There are many ways for an actor to advertise a show. Saying “I was a little bit relieved when I saw my character jumping out the window” is not one of them. Sam Witwer, who portrayed Mr. Chipping in Riverdale, is not the first cast member to convey more than a slight disdain for the teen drama.
The shock at Witwer’s comments is significantly alleviated should one watch even a single episode of the CW’s Riverdale. Bursting at the seams with content to critique, each episode is chock–full of far–fetched sub–plots, characters out of a psychedelic episode, and dialogue cringey enough to elicit empathy for the millionaire actors reciting it: Cheryl Blossom regularly dresses up and speaks to her brother Jason’s dead body. She must have the contact for an excellent embalmer, given that Jason died in season one but seems to be in great condition.
With season six coming out this month, all early signs point to another installment of absurdity. Embracing the supernatural, the trailer introduces Kiernan Shipka as Sabrina the Teenage Witch from the sister show The Chilling Adventures of Sabrina. With the first episode of the season titled "Welcome to Rivervale," creators promise viewers entry into “the place you’ll fear” during the five–episode event. A closer look at the show’s trajectory helps us assess exactly what we can expect from the upcoming season.
It’s become clear that the Riverdale writers have a penchant for the ridiculous, and scorn reality as a limitation to their wildly crafted universe. This has the potential to be entertaining—however, overwhelmingly terrible execution impedes enjoyment. Riverdale’s seasonal "musical" episodes can be praised for their experimentation, if the experiment is exploring whether forty minutes of television can ensure one will never sing or dance again. With pitchy songs and stiff, uncomfortable choreography, the musicals communicate more comedy than they do drama.
Another particular moment of conflicting emotion was watching Chad Michael Murray in a latex suit attempt to escape his organ harvesting cult in a DIY rocket in season four. Combining this strangeness with a more sustainably paced storyline could help the show retain viewers that are actually invested in what happens to the characters—when someone gets fake–murdered every three episodes, it’s difficult to get attached.
A point of criticism many have is Riverdale’s fumbled handling of social issues. The standards for these sensitive themes are higher today than ever before, but Riverdale doesn’t rise to the occasion. Sadly, their eager approach lacks nuance and results in oversimplified, condescending narratives. In Chapter Fifty–Nine, Reggie, king of the jocks, is physically abused by his authoritarian father. Reggie and Archie destroy his car, which apparently forces him to have an overdue conversation with Reggie about the abuse, and the story ends there. While bringing a baseball bat down on the car, Reggie tells Archie, “It’s okay, Arch. I outweigh him by fifty pounds.”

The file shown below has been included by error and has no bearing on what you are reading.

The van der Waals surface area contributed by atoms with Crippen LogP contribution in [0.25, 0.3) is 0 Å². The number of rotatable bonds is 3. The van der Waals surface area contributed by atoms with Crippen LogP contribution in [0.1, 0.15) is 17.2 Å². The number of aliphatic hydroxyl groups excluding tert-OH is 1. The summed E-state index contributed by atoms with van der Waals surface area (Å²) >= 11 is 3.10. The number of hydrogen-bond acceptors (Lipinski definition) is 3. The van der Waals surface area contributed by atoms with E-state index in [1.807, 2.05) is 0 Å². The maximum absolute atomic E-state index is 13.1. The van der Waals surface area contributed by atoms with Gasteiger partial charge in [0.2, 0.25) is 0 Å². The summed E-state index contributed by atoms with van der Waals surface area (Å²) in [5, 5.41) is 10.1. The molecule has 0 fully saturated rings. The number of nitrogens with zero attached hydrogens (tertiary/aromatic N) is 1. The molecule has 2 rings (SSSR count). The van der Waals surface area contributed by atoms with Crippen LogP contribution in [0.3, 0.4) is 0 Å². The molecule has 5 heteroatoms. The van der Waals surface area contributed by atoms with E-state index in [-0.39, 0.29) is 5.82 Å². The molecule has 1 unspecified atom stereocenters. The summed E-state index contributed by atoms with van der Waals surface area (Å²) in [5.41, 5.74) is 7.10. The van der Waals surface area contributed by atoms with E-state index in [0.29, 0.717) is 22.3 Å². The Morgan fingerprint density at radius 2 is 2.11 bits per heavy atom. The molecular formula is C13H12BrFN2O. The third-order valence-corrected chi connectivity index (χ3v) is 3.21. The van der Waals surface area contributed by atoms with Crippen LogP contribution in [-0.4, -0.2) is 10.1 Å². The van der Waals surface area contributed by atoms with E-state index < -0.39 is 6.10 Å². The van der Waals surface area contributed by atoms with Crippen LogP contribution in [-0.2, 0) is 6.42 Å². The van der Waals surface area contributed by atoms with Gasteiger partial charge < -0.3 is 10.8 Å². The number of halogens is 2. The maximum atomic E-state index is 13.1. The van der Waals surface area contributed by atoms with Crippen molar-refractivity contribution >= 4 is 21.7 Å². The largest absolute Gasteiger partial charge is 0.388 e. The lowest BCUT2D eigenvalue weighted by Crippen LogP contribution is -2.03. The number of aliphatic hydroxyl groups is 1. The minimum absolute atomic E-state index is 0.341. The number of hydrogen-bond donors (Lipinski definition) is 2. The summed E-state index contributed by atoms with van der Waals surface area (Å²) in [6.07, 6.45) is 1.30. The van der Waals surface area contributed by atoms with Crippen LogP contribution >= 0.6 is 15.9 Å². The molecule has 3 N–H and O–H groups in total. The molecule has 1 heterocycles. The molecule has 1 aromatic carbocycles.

While this show of male strength is all well and good for Reggie, the neat tying up of child abuse with a slow–mo shot of a cracking windshield reeks of lazy writing. The very real issue of domestic violence is barely prodded, and Riverdale seems to place responsibility on the minor being abused. For young viewers, this unrealistic representation takes Riverdale’s appetite for the extraordinary too far, and costs the show the opportunity to meaningfully connect with its audience. If Riverdale is committed to creating a truly contemporary adaptation of the original Archie comic, it has to extend beyond just giving Archie an iPhone and six–pack.
If season four seemed out of the box, season five turns the box into a birdhouse. The central characters have gone their separate ways, only to reunite to rescue the small town that drove them away in the first place. In the seven–year time jump, Betty finally convinced the FBI’s Human Resources department to legally employ her, and Archie … went to war? The show has loosened whatever slack grip it had on reality, slipping entirely into a future determined by whatever obscure Tumblr post inspires writers each week. It’s terrible, and deliciously so.
Despite its difficulty with storytelling, the show has succeeded in its casting—complete with a loyal fanbase. However, support for the show wanes when the actors themselves seem miserably trapped in their contracts. Being tirelessly renewed with diminishing viewership, Riverdale still has a small shot at redemption. A return to the mediocre first season is certainly not the way forward, but introducing balance to the unhinged events of seasons two through five could make the weirdness more digestible.
A complete escape into the insanity in season six might be exactly what the doctor ordered, if creators can pursue their fantasies with more tasteful execution. Investing in authentic character development, softening dialogue to suit this century, and honing in on key storylines are a few options for the writers to consider. If there’s a way to accomplish this transition without losing the latex suits and rockets, that’s even better. But good god, the "musicals" have got to go.